If you’re feeling less like Popeye and more like Wimpy lately, the cause might be sarcopenia.
Not Just for Athletes
Around middle age, muscle mass begins to decline, and frailty (known as sarcopenia) may result. To combat it, consume sufficient protein for the growth, maintenance, and repair of cells. One-third of adults over 60 don’t get enough protein, according to some estimates. In addition, those who exercise regularly need protein to maintain muscle mass and for postworkout repair and recovery.
How important is it to get enough? If daily intake is too low, the body acquires amino acids (the building blocks of protein) from your muscles. Multiply your weight by 0.4 for an estimate of your daily protein requirements. For athletes, a rule of thumb is about 1 gram of protein for every pound of body weight per day.
While getting protein via a balanced diet is recommended, some people don’t eat animal proteins; others want to avoid the saturated fat and cholesterol found in some protein sources; and still others like the convenience and concentration of protein powders, which are often fortified with additional nutrients. If you’re aiming to build or maintain muscle mass, protein powders can be mixed into smoothies or other drinks. Whey protein from milk is easily digestible (unless you have a milk allergy or sensitivity) and is a popular supplement for building muscle strength as well as for suppressing appetite. Mixable protein is also derived from eggs and a number of plant sources.
For those who don’t consume animal products, protein powders made from peas, hemp, rice, and soy are available. Hemp protein powder, for example, is a plant source of complete protein, meaning it contains the right number and balance of essential amino acids. It also offers a healthy balance of omega-3 and omega-6 fatty acids. Or consider vegan blends, which may combine ingredients such as brown rice protein, cranberry protein, and hemp seed protein.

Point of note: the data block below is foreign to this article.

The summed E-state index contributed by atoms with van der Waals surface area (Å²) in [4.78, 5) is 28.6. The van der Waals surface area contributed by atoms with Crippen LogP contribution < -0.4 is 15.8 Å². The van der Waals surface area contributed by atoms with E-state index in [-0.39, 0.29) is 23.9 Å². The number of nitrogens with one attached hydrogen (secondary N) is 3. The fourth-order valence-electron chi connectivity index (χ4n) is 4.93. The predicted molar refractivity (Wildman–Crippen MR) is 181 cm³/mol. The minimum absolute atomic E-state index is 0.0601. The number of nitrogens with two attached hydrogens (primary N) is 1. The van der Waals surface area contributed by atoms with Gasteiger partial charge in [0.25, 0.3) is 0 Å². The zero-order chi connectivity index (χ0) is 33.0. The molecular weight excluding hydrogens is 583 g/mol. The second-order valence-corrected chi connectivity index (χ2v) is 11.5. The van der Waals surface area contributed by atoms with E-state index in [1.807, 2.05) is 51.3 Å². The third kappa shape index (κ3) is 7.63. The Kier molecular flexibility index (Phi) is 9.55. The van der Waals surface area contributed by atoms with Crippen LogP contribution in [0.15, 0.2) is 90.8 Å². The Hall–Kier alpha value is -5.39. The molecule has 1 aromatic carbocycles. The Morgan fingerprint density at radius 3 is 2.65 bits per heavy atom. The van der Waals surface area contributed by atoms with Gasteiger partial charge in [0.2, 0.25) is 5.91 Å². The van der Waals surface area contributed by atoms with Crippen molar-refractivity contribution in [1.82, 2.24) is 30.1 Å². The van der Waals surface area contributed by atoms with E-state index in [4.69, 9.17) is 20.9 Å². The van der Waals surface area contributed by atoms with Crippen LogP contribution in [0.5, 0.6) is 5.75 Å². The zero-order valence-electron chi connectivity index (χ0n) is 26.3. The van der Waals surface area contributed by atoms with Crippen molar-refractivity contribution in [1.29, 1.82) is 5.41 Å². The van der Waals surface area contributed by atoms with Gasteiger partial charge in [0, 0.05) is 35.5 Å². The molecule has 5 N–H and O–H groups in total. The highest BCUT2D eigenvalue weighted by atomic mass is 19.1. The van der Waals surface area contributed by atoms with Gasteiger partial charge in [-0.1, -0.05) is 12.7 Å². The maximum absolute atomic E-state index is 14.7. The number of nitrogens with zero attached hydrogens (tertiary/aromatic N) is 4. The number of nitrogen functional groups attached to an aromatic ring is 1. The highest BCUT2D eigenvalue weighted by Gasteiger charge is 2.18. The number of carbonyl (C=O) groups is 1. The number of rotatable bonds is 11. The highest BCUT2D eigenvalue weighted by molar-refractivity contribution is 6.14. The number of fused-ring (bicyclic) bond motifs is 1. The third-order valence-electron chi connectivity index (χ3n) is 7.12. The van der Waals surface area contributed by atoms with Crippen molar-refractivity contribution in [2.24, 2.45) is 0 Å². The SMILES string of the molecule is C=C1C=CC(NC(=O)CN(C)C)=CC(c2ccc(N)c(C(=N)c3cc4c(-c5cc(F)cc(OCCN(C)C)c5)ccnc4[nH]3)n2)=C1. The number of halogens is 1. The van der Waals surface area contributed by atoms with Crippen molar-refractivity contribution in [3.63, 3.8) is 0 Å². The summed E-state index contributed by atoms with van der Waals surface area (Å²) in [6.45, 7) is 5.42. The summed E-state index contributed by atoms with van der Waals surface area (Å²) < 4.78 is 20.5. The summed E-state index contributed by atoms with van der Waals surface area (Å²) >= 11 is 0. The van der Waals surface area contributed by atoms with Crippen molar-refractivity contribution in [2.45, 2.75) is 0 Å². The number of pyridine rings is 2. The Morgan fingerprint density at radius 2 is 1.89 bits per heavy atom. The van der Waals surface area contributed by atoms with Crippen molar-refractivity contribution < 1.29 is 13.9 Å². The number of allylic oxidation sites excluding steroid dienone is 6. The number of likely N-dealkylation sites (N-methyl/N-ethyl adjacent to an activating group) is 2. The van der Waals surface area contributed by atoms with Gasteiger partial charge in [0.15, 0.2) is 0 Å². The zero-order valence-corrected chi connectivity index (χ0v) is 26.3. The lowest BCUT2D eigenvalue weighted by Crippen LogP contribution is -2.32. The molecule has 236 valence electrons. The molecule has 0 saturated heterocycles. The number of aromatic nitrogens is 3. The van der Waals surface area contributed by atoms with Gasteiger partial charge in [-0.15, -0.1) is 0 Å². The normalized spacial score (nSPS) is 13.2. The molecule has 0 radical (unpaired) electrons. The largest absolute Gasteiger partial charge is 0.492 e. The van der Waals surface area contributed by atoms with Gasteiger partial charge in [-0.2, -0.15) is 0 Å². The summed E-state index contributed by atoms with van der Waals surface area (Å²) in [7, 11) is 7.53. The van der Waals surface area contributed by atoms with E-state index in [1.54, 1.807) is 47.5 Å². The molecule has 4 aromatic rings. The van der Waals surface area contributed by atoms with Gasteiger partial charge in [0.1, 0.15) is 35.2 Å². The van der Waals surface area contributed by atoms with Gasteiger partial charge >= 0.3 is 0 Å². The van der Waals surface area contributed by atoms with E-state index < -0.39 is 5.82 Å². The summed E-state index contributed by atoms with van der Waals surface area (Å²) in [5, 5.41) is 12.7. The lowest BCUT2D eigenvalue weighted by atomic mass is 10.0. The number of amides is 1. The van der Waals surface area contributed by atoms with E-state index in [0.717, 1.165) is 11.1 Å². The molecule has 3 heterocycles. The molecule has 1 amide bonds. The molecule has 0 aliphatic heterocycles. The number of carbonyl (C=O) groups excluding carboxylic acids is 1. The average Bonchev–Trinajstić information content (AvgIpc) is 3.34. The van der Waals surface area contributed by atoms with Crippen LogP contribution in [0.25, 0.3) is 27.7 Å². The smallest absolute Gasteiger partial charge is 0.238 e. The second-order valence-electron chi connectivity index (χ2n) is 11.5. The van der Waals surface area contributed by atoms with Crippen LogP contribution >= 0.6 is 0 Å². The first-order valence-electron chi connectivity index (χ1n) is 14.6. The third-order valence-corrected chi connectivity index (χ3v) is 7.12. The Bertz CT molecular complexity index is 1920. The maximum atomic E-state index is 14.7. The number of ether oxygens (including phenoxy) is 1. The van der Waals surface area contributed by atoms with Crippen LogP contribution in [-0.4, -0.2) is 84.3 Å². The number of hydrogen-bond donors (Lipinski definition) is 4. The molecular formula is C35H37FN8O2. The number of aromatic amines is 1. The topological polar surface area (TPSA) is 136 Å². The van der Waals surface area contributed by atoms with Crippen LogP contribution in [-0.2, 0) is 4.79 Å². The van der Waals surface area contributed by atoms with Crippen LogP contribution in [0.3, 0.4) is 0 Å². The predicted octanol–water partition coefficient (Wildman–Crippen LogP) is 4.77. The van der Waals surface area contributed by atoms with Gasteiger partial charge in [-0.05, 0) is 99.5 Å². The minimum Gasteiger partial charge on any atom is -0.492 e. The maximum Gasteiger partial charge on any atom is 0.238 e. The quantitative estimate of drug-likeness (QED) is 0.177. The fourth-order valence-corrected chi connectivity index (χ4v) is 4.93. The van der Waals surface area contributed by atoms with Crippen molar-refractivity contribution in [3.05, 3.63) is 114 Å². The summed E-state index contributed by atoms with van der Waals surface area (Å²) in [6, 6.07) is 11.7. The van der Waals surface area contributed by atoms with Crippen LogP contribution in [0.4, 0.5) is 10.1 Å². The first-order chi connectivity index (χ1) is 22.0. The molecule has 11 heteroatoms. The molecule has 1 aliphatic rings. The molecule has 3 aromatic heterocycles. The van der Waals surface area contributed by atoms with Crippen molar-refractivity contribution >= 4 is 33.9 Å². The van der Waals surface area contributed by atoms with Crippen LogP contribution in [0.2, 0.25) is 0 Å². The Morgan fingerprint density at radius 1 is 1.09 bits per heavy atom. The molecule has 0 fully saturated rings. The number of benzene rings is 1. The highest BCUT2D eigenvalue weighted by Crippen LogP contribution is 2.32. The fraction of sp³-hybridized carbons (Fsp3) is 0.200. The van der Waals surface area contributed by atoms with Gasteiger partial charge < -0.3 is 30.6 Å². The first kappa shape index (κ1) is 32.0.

After you’ve selected the nutritional profile and ingredients you prefer, look for other signs of quality and purity. (See the glossary for more details.) Then taste-test products to find your favorite. Some people mix their powder with water and drink as is; others add it to smoothies with yogurt or juice. Toss in bananas, berries, cinnamon, or other healthy treats!
Pump Some Iron
While diet and nutrients can help prevent and even reverse muscle loss, weight training builds muscle by forcing your body to heal damaged muscle cells created by your efforts. Especially beneficial for older people, lifting weights improves stamina, balance, and coordination as well as vigor.
Sure, protein builds muscles, but it also helps regulate appetite and, according to research, plays a part in managing weight.
Grass-fed: This term is sometimes seen on whey products. Grass-fed cows have up to 500 percent more conjugated linoleic acid (CLA) in their milk than grain-fed cows. In whey powder, CLA is a potent antioxidant and helps support healthy weight, immune function, and normal insulin and cholesterol levels.
NonGMO: In North America, more than 80 percent of our food contains genetically modified or engineered ingredients, often called GMOs. Many consumers in the US, Canada, Europe, Japan, and other nations are demanding nonGMO food. USDA Organic standards ban GMO ingredients, and some products are certified by the Non-GMO Project.
Organic: Foods and other products produced without the use of toxic and persistent pesticides, fertilizers containing synthetic ingredients or sewage sludge, bioengineering, or ionizing radiation. Organic meat, eggs, and dairy products come from animals that are given no antibiotics or growth hormones.
Raw: Food that has not been heated about 118ºF is referred to as raw food. Proponents of a raw diet believe that heat destroys many of the nutrients and enzymes in food, making it less nutritious and harder to digest.